By Balazs Koranyi and Francesco Canepa
FRANKFURT (Reuters) -The European Central Bank raised its growth and inflation projections on Thursday but pledged a steady flow of stimulus over the summer, fearing that a retreat now would accelerate a concerning rise in borrowing costs and choke off the recovery.
Already buying up most of the new debt issued by euro zone governments, the ECB said it would buy bonds at a “significantly higher” pace than during the early months of the year, reaffirming its pledge from March as most ECB watchers had expected.
“We believe that the steady hand is actually the right response,” ECB President Christine Lagarde told a news conference, stressing that tapering, exiting or transitioning away from the 1.85 trillion euro Pandemic Emergency Purchase Programme had not even been discussed.
Lagarde acknowledged some debate around the decision but said there was broad majority support for “significantly higher” bond buys, indicating that only a handful of the 25 Governing Council members objected.
The 19-country euro zone has relied on copious ECB money printing to finance ballooning government deficits, leaving it especially vulnerable to any curbing of stimulus.
The ECB has bought around 80 billion euros worth of debt per month under its Pandemic Emergency Purchase Programme (PEPP) this quarter, up from around 62 billion euros in the first quarter.
Thursday’s decision still gives policymakers some leeway to adjust bond buys, particularly during the summer months when liquidity tends to fall.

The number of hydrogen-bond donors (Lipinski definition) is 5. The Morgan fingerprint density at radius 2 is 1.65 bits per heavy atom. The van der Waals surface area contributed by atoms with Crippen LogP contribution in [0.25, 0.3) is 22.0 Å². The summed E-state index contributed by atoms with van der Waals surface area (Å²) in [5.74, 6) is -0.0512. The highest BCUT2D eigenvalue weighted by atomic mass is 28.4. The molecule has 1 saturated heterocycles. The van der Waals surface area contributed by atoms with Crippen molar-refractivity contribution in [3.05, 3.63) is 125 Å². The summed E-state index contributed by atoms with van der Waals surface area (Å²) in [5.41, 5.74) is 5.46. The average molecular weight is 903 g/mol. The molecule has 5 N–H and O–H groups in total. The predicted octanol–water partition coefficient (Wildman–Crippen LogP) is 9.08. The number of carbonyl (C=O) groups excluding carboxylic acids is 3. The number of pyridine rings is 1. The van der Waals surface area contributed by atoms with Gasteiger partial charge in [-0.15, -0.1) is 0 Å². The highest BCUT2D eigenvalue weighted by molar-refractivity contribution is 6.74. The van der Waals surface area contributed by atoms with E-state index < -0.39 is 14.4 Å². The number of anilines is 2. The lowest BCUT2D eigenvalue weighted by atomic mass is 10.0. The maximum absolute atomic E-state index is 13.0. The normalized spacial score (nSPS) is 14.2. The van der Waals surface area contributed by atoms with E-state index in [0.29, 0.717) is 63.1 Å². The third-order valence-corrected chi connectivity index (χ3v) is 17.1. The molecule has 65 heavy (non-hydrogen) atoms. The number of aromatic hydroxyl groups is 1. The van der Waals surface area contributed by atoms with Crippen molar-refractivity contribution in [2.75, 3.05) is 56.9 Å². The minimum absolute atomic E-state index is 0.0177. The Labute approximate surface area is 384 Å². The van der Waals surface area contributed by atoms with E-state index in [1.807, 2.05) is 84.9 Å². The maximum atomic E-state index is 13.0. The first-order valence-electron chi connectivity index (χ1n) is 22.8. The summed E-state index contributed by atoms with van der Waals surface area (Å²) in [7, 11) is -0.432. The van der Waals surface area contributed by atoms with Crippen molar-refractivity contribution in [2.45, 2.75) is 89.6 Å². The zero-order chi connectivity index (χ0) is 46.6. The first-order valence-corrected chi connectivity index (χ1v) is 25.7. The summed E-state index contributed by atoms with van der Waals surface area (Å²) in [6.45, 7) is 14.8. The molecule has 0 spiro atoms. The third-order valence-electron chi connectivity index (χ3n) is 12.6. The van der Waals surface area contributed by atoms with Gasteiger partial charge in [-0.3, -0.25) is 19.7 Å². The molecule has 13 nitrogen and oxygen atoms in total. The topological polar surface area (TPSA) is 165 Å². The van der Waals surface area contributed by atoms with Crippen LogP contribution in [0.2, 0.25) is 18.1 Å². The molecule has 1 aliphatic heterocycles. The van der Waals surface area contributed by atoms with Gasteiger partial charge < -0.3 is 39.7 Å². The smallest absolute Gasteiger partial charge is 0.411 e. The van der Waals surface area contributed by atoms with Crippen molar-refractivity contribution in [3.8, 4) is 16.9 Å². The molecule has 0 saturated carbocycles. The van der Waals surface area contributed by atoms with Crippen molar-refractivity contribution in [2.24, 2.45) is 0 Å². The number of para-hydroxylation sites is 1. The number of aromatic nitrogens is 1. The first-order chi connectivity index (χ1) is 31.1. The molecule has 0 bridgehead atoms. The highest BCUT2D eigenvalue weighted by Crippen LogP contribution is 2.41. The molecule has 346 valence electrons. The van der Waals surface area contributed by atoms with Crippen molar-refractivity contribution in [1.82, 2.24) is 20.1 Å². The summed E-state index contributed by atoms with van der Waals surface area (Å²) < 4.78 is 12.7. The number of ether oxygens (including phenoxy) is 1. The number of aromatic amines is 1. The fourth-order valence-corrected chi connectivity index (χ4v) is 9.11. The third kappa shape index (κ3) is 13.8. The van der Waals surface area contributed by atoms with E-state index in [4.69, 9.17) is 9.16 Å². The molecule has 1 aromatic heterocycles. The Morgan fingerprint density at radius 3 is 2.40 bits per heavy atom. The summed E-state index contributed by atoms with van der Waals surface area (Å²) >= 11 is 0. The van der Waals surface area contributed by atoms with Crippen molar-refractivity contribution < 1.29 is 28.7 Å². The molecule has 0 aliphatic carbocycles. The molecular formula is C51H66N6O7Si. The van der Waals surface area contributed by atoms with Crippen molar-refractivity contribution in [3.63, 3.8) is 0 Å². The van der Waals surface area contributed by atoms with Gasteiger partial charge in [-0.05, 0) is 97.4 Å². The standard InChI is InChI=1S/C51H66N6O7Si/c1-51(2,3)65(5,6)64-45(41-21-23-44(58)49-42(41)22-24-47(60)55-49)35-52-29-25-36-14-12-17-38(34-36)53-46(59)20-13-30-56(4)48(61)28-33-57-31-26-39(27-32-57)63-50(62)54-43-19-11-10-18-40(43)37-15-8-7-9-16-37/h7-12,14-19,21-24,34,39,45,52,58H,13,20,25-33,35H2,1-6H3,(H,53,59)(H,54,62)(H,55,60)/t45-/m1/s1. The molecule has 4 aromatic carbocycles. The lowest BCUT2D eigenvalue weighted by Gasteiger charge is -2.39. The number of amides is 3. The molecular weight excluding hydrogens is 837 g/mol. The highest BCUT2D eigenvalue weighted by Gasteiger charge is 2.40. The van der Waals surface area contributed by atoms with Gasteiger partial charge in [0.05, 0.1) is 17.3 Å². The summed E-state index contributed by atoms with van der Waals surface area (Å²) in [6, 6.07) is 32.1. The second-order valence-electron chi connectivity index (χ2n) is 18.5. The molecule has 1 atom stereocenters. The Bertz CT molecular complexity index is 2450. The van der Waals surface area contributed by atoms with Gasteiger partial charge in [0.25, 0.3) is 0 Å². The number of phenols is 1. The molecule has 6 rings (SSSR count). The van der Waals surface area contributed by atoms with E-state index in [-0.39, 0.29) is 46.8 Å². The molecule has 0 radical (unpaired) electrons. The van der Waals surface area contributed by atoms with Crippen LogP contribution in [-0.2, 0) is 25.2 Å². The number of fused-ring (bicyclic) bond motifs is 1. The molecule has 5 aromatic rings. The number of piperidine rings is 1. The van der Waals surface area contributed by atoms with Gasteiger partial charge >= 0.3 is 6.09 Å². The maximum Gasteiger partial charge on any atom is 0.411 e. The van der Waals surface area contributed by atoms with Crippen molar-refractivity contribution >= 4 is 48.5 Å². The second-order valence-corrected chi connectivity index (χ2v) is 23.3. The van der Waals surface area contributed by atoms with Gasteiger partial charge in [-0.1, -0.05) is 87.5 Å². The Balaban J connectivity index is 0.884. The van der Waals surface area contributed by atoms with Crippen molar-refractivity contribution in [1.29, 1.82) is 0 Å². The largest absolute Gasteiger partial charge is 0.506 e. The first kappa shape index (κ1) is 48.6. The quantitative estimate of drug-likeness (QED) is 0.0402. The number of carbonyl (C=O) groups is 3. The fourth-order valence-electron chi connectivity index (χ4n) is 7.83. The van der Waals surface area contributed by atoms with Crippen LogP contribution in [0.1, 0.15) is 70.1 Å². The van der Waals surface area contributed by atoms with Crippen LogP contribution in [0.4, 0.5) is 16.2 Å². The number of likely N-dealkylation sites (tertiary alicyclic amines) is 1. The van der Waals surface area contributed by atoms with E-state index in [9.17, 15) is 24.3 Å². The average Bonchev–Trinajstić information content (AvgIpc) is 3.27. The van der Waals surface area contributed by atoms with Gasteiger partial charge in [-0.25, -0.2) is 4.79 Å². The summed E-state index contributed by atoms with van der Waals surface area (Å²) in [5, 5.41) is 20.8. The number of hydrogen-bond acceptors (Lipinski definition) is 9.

“We expect the situation to look different at the next joint assessment of financing conditions and the inflation outlook in September, when vaccinations will be close to the 70% inoculation target and the recovery fund will be operational,” Morgan Stanley said.
“At that point we expect a reduction in purchases.”
Maintaining its long-standing guidance, the ECB also said PEPP would last until March 2022 and that it reserved the right to buy less than its purchase quota or increase it as needed to “maintain favourable financing conditions”.
With economies reopening as COVID-19 lockdowns are lifted and vaccinations pick up pace, the ECB raised most of its growth and inflation projections and declared risks to the outlook balanced, giving up long-standing guidance for downside risks.
It now sees 2021 growth at 4.6%, above the 4% projected in March, while next year’s forecast was lifted to 4.7% from 4.1%.
Inflation projections were also raised for the next several years and the ECB now sees price growth at 1.9% this year, in line with its target and above its last projection for 1.2%.
But the seemingly strong data mask weak underlying trends and mostly reflect a bounce back from the deepest recession in living memory.
Underlying inflation remains low and overall inflation is expected to decline for the next several years, staying below the ECB’s target at least through 2023.
“We are far away from our ultimate aim. We are certainly not where we would like to be once the pandemic is over,” Lagarde said.
Europe is also far behind the United States in its recovery and on vaccinations, so that any withdrawal of support ahead of the U.S. Federal Reserve would be seen as a danger.
Data on Thursday showed the number of Americans filing new claims for unemployment benefits fell last week to the lowest level in nearly 15 months, while inflation rose to 5%, increasing pressure on the Fed to start discussing an exit from its own extraordinary accommodation.
(Reporting by Balazs Koranyi; Writing by Mark John; Editing by Catherine Evans and Toby Chopra)